The Shockwave Rider by John Brunner

“And yet it’s got the city implicit in it—the Grand Place, the Plaza Mayor, Old London Bridge… Oh, it’s fantastic! And look a bit more closely at the houses. They’re ecofast, aren’t they? Every last one of them! I wouldn’t be surprised to find they’re running off ground heat!”

She paled a little. “You’re right! I hadn’t noticed. One thinks of an ecofast house as being—well, kind of one cell for a honeycomb, factory-made. There are ecofast communities around KC, you know, and they have no more character than an anthill!”

“Let’s track down the sheriff at once. I can stand just so many unanswered questions at one go. Excuse me!” He approached the group around the fencing tables. “Where do we find Ted Horovitz?”

“Through that alley,” one of the watchers said, pointing. “First door on your right. If he’s not there, try the mayor’s office. I think he has business with Suzy today.” Again, as they moved away, they felt many curious eyes on them. As though visitors were a rarity at Precipice. But why weren’t there thousands of them, millions? Why wasn’t this little town famous the world around?

“Though of course if it were famous—”

“Did you say something?”

“Not exactly. This must be the door. Mr. Horovitz?”

“Come right in!” They entered, and found themselves in an extraordinary room at least ten meters long. Conventionally enough furnished, with chairs and a desk and sundry cases crammed with books and cassettes, it was more like a forest clearing bright with ferns or a cave behind a waterfall hung with strands of glistening vegetation than anybody’s office. Greenish light, reflected from wind-wavered panels outside irregular windows, flickered on flock-sprayed surfaces as soft as moss.

Turning to greet them from a carpenter’s bench that had seen long service was a stocky man in canvas pants with big pockets full of tools, laying aside a wooden object whose outline was at first elusive, then suddenly familiar: a dulcimer.

In the same moment something moved, emerging from shadow beside the workbench. A dog. A vast, slow-moving graceful dog whose ancestry might have included Great Dane, Irish wolfhound, possibly husky or Chinook… plus something else, something strange, for its skull was improbably high-domed and its eyes, deep-set, looked disturbingly uncanine.

Kate’s fingers clamped vise-tight on his arm. He heard her gasp.

“No need to be alarmed,” the man rumbled in a voice half an octave nearer the bass than might have been guessed from his size. “Never met a dog like this before? You’re in for an educational experience. His name is Natty Bumppo. Hold still a moment while he reads you. Sorry, but this is S.O.P. for any visitor. Nat, how do they rate? Any hard drugs—excessive liquor—anything apart from being a bit scared?” The dog curled his wrinkled upper lip and inhaled a long slow breath, then gave a brisk headshake and a faint growl. Elegantly he lowered his massive hindquarters to the floor, keeping his eyes on the newcomers.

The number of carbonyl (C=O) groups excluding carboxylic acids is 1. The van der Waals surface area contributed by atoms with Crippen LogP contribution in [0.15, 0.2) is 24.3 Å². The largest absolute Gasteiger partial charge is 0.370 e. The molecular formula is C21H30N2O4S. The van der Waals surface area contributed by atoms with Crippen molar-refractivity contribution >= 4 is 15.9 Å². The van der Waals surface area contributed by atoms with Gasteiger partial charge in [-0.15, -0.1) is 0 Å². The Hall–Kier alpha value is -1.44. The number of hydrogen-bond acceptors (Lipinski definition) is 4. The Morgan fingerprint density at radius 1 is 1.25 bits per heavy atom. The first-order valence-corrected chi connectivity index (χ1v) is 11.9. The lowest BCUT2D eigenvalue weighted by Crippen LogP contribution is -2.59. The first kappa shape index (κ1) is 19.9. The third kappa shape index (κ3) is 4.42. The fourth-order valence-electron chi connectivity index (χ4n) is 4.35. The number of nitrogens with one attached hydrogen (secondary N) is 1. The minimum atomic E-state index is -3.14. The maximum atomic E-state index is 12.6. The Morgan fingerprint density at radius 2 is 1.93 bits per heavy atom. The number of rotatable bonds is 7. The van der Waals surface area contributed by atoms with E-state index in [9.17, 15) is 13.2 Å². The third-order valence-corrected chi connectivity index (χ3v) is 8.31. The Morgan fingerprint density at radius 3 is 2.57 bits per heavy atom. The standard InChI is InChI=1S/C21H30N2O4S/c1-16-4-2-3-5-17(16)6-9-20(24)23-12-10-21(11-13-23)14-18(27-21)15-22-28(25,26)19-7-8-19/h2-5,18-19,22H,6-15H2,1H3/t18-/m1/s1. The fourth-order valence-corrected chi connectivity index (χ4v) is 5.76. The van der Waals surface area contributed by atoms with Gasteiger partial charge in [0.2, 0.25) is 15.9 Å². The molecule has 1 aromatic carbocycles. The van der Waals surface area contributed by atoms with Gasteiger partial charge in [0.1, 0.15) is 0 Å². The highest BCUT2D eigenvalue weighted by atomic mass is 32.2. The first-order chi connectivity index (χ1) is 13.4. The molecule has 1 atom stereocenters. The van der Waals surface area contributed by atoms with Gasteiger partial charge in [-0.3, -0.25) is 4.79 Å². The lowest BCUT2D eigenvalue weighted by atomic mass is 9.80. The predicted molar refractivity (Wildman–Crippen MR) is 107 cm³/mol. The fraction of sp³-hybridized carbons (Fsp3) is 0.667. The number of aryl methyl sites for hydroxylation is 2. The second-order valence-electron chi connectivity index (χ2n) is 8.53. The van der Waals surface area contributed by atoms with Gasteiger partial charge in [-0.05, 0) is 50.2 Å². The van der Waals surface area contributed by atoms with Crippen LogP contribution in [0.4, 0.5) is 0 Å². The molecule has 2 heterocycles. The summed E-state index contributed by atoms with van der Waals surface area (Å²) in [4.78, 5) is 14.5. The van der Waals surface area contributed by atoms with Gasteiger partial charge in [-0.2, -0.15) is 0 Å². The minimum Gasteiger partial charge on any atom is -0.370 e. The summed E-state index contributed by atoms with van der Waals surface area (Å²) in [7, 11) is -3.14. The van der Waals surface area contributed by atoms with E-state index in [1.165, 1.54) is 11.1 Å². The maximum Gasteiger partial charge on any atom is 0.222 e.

Kate’s fingers relaxed, but she was trembling.

“He says you’re clear,” Horovitz announced. “I understand this poker pretty well, you know. Not as well as he understands us humans, maybe, but there it is. Right, sit down!” With a wave toward a nearby lounge; he himself dropped into an armchair facing it and produced an ancient charred pipe from one of his immense pockets. “What can I do for you?”

They looked at one another. With sudden decision Kate said, “We found our way here more or less by accident. We were in Lap-of-the-Gods and before that I’d been to Protempore. They can’t stand comparison with Precipice. We’d like to visit with you for a while.”

“Mm-hm. Okay… probably.” Horovitz gestured to the dog. “Nat, go tell the councilmen we got applicants, please.” Natty Bumppo rose, snuffed one last time at the strangers, and padded out. The door had a handle which he could open himself; punctiliously, he also closed it.

Following the animal with his eyes, Sandy said, “Oh, I forgot to tell you our names.”

“Kate and Sandy,” Horovitz murmured. “I knew to expect you. Polly Ryan said she met you on the rail-car.”

“She—uh… ?”

“You heard of phones, I guess. We have ‘em. Appearances to the contrary. Maybe you were reading up on us in that bad guidebook.” It was protruding from Kate’s side pocket; he leveled an accusing finger at it. “What we don’t have is veephone service. The feds have been on at us for years to link into the data-net on the same token basis as the other paid-avoidance communities, but to satisfy their computers you have to have veephone-sized bandpass capacity. They give all kinds of nice persuasive reasons—they keep reminding us of how Transcience was almost taken over by a criminal syndicate, and how nearly everybody in Ararat was fooled by a phony preacher wanted in seven different states for fraud and confidence-trickery… but we prefer to stay out and solve our own problems. They can’t oblige us to tie in so long as our taxes amount to more than our PA grants. So, on principle, no veephones. Don’t let that mislead you, though, into imagining we’re backward. We’re just about the size of a late medieval market town, and we offer almost precisely one hundred times as many facilities.”

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